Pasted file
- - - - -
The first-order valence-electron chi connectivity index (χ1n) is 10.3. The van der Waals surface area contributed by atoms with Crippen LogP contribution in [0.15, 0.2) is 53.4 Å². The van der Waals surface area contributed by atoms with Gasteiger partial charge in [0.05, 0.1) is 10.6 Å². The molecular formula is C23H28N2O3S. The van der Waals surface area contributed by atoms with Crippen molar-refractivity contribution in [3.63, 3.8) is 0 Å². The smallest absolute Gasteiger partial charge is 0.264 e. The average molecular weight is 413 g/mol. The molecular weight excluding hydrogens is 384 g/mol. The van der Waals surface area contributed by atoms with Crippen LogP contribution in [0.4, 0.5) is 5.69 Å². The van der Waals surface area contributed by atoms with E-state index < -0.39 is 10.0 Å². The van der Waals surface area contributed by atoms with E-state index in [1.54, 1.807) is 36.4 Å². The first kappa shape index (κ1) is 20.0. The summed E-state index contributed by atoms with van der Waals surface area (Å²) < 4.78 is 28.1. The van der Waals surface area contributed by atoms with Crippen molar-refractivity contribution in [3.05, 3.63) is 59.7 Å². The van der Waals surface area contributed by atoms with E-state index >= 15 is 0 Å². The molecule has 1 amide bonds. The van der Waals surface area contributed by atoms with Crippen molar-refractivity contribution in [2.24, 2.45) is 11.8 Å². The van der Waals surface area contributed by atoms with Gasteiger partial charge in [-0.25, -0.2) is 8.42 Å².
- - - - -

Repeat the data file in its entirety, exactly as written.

The first-order valence-electron chi connectivity index (χ1n) is 10.3. The van der Waals surface area contributed by atoms with Crippen LogP contribution in [0.15, 0.2) is 53.4 Å². The van der Waals surface area contributed by atoms with Gasteiger partial charge in [0.05, 0.1) is 10.6 Å². The molecular formula is C23H28N2O3S. The van der Waals surface area contributed by atoms with Crippen molar-refractivity contribution in [3.63, 3.8) is 0 Å². The smallest absolute Gasteiger partial charge is 0.264 e. The average molecular weight is 413 g/mol. The molecular weight excluding hydrogens is 384 g/mol. The van der Waals surface area contributed by atoms with Crippen LogP contribution in [0.4, 0.5) is 5.69 Å². The van der Waals surface area contributed by atoms with E-state index < -0.39 is 10.0 Å². The van der Waals surface area contributed by atoms with E-state index in [1.54, 1.807) is 36.4 Å². The first kappa shape index (κ1) is 20.0. The summed E-state index contributed by atoms with van der Waals surface area (Å²) < 4.78 is 28.1. The van der Waals surface area contributed by atoms with Crippen molar-refractivity contribution in [3.05, 3.63) is 59.7 Å². The van der Waals surface area contributed by atoms with E-state index >= 15 is 0 Å². The molecule has 1 amide bonds. The van der Waals surface area contributed by atoms with Crippen molar-refractivity contribution in [2.24, 2.45) is 11.8 Å². The van der Waals surface area contributed by atoms with Gasteiger partial charge in [-0.25, -0.2) is 8.42 Å².